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When labeling the energies of molecular orbitals, often some anti-bonding MOs are shown with a positive energy. For example, MolCalc has the following energies for methane (the anti-bonding MO #8 at +19.47 eV depicted on the right):

enter image description here

I'm trying to understand what these numbers mean. I get that electrons in MOs #2 through #5 help to keep atoms bound (having them occupied contributes to bonding), whereas electrons in MOs #6 through #9 would lead to an increase in bond lengths or the molecule falling apart. On the other hand, MO #1 does not participate in bonding, right (basically, it is the inner 1s electrons of carbon)?

So what defines the zero reference point of these orbitals? It can't be the free electron because I thought at least for the hydrogen atom, even the excited states are states where the electron is still bound (i.e. energies are negative). It can't be the gradient of increasing all bond lengths (i.e. with the extreme case being separate atoms) because MO #1 would be hardly affected by that, given that it hardly participates in bonding.

This question is not limited to one particular software or author. Here is another example (source: https://www.researchgate.net/publication/234126374_Electron_rectification_through_donor-acceptor-heterocyclics_connected_to_cumulenic_bridge_A_computational_study):

enter image description here

I realize that the language in this question is sloppy, reflecting my poor understanding. I encourage anyone who answers to use the correct terminology.

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    $\begingroup$ The reference point must be the free electron. What you thought for the hydrogen atom is right. But you aren't calculating a hydrogen atom. $\endgroup$ – Ivan Neretin Mar 2 at 14:34
  • $\begingroup$ I think it will be worth contacting the company to ask for details. I had similar issues with the Matlab wavelet analysis toolbox and after asking around the world, it turned out to be something very arcane and specific to the way Matlab does it. They also had consistent labeling errors too in their toolbox, which are being worked upon. $\endgroup$ – M. Farooq Mar 2 at 15:03
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The answer technically depends on the method. In most cases, meaning HF or DFT with standard basis sets, it is infinite separation of all bare nuclei and all electrons. One exception known to me is VASP (a periodic, solid-state code), which uses pseudopotentials to avoid having to model the core singularity and core electrons. There, the zero-point is in reference to some atomic state.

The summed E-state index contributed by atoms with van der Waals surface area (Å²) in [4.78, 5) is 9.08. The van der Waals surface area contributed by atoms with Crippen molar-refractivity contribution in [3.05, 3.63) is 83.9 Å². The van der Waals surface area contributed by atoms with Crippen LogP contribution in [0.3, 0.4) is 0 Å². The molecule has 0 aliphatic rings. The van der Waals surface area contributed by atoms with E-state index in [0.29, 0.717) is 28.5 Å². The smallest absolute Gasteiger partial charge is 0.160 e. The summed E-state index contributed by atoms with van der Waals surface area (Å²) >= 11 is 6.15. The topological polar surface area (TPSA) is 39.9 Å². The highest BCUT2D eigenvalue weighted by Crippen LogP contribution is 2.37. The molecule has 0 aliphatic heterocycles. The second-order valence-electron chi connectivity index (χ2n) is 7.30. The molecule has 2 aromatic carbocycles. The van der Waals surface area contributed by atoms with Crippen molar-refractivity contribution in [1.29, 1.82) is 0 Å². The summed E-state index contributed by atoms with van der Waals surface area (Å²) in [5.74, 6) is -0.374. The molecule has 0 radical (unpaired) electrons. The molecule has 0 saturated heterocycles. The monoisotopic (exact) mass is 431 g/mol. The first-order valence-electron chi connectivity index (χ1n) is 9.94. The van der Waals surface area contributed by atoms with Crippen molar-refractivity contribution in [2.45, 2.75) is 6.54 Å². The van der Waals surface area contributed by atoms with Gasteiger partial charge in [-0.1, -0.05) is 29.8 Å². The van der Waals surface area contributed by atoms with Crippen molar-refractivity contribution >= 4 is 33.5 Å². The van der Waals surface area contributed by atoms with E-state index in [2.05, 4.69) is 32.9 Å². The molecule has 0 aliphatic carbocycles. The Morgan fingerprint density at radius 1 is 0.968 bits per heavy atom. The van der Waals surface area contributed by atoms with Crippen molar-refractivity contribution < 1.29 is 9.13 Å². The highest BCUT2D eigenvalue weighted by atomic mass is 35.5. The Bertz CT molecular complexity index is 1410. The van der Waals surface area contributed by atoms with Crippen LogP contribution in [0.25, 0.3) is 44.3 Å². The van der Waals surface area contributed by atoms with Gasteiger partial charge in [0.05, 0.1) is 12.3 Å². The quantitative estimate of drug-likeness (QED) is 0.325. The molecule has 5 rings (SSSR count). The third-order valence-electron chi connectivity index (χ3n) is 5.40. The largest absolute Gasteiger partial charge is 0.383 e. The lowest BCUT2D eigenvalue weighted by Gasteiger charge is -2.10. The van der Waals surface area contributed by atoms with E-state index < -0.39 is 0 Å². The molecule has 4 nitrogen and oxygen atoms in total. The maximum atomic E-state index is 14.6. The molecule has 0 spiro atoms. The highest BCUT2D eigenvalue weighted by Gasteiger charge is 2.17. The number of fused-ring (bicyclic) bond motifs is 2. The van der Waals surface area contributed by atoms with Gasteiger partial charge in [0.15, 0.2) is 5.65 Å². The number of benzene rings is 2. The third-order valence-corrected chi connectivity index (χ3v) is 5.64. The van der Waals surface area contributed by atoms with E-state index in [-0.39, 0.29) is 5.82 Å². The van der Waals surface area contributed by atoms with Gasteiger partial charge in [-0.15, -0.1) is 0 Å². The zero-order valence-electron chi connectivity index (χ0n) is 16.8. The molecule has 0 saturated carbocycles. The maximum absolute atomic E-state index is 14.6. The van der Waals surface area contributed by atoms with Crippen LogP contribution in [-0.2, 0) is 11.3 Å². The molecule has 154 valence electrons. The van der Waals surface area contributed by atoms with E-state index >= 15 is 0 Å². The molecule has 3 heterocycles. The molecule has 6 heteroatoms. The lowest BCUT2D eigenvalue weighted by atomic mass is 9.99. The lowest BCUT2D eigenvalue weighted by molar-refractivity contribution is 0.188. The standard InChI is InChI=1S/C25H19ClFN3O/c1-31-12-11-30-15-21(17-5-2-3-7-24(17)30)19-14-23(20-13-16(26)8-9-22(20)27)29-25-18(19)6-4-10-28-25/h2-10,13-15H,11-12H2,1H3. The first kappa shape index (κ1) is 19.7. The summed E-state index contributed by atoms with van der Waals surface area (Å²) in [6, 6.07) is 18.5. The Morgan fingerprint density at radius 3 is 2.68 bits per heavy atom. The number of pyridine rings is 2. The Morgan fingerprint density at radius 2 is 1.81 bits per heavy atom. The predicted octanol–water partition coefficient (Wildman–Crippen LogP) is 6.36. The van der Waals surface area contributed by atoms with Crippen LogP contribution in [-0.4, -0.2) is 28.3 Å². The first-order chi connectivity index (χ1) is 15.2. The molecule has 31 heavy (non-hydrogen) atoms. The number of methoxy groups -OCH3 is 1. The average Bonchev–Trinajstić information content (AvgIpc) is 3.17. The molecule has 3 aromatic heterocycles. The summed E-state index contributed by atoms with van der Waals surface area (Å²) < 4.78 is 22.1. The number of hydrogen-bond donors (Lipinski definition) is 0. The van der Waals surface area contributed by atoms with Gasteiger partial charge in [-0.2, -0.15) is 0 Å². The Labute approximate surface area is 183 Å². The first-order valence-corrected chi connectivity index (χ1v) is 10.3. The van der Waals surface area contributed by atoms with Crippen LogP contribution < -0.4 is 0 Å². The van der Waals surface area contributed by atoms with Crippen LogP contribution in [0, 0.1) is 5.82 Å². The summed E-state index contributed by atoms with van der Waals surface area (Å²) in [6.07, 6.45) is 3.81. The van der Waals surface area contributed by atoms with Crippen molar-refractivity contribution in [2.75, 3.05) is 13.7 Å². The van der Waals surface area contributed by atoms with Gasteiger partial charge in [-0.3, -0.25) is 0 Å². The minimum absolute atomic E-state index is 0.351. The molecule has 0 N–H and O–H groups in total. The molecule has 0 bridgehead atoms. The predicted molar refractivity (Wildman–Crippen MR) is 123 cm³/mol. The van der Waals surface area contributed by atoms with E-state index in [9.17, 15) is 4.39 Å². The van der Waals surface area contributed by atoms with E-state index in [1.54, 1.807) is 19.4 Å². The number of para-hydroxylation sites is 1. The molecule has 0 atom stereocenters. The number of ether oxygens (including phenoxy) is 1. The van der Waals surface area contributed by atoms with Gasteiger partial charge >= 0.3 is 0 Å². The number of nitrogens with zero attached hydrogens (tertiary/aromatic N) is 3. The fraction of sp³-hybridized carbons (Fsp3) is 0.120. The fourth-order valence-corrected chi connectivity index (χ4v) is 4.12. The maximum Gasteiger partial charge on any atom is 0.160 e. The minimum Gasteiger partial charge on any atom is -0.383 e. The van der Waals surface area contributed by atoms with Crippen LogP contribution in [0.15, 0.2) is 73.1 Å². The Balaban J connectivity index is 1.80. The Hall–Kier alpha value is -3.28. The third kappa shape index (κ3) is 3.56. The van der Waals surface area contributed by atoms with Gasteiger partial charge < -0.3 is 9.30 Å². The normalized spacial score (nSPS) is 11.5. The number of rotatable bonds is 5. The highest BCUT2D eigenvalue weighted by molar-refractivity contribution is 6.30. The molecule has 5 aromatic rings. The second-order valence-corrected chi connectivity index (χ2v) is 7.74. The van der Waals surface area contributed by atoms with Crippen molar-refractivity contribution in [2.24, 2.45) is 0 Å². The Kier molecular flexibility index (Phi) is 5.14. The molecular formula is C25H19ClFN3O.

Note that the MO energies are basis-set dependent, which is most pronounced and most easily understood for core electrons.

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  • $\begingroup$ If free electrons are defined as zero, what would happen to the methane molecule when you excite an electron in the MO approximation. There is no empty orbital with an energy lower than a free electron, so would it just ionize? What about for aromatics that absorb UV light? I would think the anti-bonding orbitals should have lower energy than the free electron because otherwise, UV light would not lead to absorption and emission of light but rather - again - to ionization. $\endgroup$ – Karsten Theis Mar 2 at 19:25
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    $\begingroup$ As you excite one electron, the other MOs would not stay the same (unless you are in the frozen orbital approximation, which is poor). There are methods dedicated to the description of such excited states: time-dependent HF (TDHF), CI singles (CIS), time-dependent DFT (TDDFT), see pubs.acs.org/doi/abs/10.1021/cr0505627 $\endgroup$ – TAR86 Mar 2 at 20:06
  • $\begingroup$ So is there any physical interpretation of assigning a positive energy to the unoccupied anti-bonding MOs? $\endgroup$ – Karsten Theis Mar 2 at 20:18
  • $\begingroup$ Much like Koopman's theorem, they can be used to estimate the electron affinity (in the frozen orbital approximation). But the basis-set dependence is again very high. $\endgroup$ – TAR86 Mar 3 at 8:57

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